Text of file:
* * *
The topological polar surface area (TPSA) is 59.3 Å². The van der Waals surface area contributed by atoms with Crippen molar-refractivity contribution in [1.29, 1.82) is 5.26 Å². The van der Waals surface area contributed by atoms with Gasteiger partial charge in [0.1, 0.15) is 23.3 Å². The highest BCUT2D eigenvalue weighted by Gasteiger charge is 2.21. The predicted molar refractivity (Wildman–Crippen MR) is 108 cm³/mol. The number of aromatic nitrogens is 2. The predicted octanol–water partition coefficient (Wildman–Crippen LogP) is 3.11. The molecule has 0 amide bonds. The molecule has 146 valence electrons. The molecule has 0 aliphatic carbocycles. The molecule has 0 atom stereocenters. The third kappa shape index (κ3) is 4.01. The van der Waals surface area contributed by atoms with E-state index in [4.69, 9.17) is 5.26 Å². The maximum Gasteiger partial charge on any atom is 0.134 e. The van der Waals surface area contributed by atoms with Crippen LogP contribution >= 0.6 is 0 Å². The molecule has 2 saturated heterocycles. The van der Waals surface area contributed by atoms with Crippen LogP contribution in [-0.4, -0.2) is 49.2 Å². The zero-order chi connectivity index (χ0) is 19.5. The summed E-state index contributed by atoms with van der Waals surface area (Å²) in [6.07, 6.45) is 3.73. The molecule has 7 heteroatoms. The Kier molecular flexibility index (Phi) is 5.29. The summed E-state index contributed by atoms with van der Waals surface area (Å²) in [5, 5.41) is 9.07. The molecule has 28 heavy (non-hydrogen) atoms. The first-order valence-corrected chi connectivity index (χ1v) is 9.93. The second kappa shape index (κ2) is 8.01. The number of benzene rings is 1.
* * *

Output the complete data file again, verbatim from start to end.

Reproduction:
The topological polar surface area (TPSA) is 59.3 Å². The van der Waals surface area contributed by atoms with Crippen molar-refractivity contribution in [1.29, 1.82) is 5.26 Å². The van der Waals surface area contributed by atoms with Gasteiger partial charge in [0.1, 0.15) is 23.3 Å². The highest BCUT2D eigenvalue weighted by Gasteiger charge is 2.21. The predicted molar refractivity (Wildman–Crippen MR) is 108 cm³/mol. The number of aromatic nitrogens is 2. The predicted octanol–water partition coefficient (Wildman–Crippen LogP) is 3.11. The molecule has 0 amide bonds. The molecule has 146 valence electrons. The molecule has 0 aliphatic carbocycles. The molecule has 0 atom stereocenters. The third kappa shape index (κ3) is 4.01. The van der Waals surface area contributed by atoms with E-state index in [4.69, 9.17) is 5.26 Å². The maximum Gasteiger partial charge on any atom is 0.134 e. The van der Waals surface area contributed by atoms with Crippen LogP contribution >= 0.6 is 0 Å². The molecule has 2 saturated heterocycles. The van der Waals surface area contributed by atoms with Crippen LogP contribution in [-0.4, -0.2) is 49.2 Å². The zero-order chi connectivity index (χ0) is 19.5. The summed E-state index contributed by atoms with van der Waals surface area (Å²) in [6.07, 6.45) is 3.73. The molecule has 7 heteroatoms. The Kier molecular flexibility index (Phi) is 5.29. The summed E-state index contributed by atoms with van der Waals surface area (Å²) in [5, 5.41) is 9.07. The molecule has 28 heavy (non-hydrogen) atoms. The first-order valence-corrected chi connectivity index (χ1v) is 9.93. The second kappa shape index (κ2) is 8.01. The number of benzene rings is 1.